Mar 31, 2016

Cultural Appropriation Is a Double-Edged Sword!

via Western Spring

‘Cultural appropriation’ is a term which is currently doing the rounds among ethnic minority advocates and liberal-Marxists, and which is being used to abuse White people who have adopted some method of doing something, or some artifact or style that has in recent times become associated with non-White, predominantly sub-Saharan African or African-American culture.

As an article on The Root website states, the term “cultural appropriation” is normally thought of as “white people taking an interest in some aspect of minority culture and profiting from it”. Notice here, that just as with racism, according to those who use the term, ‘cultural appropriation’ is something that only White people can exhibit. It is a concept that is intended to be used as a verbal weapon with which to shame and abuse White people and White people only.

Let us examine an incident that has been widely publicised within the last few days, based around a video which has gone viral, and in which a black woman, allegedly identified on social media as San Francisco State University student employee, Bonita Tindle, verbally harasses and physically assaults a young White man, named as Cory Goldstein, for wearing his hair in dreadlocks.

Tindle, together with a black male, confronts Goldstein at the foot of a stairwell and accuses him of ‘appropriating her culture’ for wearing his hair in dreadlocks and following an exchange in which Tindle blocks Goldstein’s path as he attempts to escape from her, and despite his protestations pulls him back down the stairs by the sleeve of his clothing, Goldstein succeeds in freeing himself exiting the scene.

My first impression of watching this video was of how feebly Goldstein behaved throughout, but the robustness of his demeanor is not the real issue here, it is the feebleness of his verbal response.

Setting aside the argument that dreadlocks have throughout history been a feature of many cultures, European, Asian and African, an argument that most commentators have voiced in response to this incident, the hypocrisy of Tindle’s accusation of cultural appropriation has not so far been exposed.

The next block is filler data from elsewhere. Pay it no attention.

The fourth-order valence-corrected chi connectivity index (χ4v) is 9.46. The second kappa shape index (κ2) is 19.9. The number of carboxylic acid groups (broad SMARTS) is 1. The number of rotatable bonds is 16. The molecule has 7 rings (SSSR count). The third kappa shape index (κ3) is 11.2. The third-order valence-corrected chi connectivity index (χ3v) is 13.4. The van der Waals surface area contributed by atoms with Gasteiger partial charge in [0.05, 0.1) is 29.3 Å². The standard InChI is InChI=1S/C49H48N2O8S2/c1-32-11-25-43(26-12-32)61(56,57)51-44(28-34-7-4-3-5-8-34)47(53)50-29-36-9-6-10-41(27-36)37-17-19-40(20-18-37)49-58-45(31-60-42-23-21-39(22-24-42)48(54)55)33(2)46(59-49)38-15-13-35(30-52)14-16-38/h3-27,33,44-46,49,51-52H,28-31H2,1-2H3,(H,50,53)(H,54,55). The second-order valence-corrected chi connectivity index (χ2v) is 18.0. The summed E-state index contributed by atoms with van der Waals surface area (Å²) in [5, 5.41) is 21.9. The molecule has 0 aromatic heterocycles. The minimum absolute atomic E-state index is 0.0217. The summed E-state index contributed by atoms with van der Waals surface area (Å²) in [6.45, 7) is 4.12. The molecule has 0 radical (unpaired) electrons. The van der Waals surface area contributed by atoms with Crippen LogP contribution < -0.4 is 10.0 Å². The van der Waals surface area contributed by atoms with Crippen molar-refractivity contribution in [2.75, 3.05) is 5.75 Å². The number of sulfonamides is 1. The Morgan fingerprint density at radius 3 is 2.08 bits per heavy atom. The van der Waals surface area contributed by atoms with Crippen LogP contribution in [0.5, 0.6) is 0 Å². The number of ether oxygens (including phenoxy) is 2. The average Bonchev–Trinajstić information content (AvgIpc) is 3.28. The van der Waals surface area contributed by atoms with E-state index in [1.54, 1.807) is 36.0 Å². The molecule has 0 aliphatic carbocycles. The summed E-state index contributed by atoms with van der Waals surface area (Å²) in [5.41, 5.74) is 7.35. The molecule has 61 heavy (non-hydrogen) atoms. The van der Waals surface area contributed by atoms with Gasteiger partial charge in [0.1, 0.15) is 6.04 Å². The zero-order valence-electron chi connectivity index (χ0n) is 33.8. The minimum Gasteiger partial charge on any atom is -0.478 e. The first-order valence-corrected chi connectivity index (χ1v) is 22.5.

Goldstein’s response should have been to state that he would be happy to remove his dreadlocks if Tindle and her companion would also divest themselves of all of the European cultural artifacts they were using – like their European clothing, their purses and wallets and bags and their money, credit cards, keys and cell phones. Furthermore he should have asked them to walk home instead of driving their cars, or riding on the bus or train, and he should have asked them in future to stop attending the SFSU, the European institution of learning that they currently attend, and to eschew ‘White man’s medicine’ the next time they are ill.

If non-Whites want to invent a concept such as ‘cultural appropriation’, and to use it as a weapon to denigrate and attack White people, then they should at least have the integrity to abide by that principle themselves. As we all know of course, they are unlikely to want to do that.

To conceive of a principle such as ‘cultural appropriation’, to use it to attack White people and not be prepared to have it ‘cut both ways’, is to be both a hypocrite and a racist, and what the advocates of minority rights tend to forget and would do well to remember, is that in the inventiveness stakes, we Whites hold a position that is at least an order of magnitude greater than any of our rivals.

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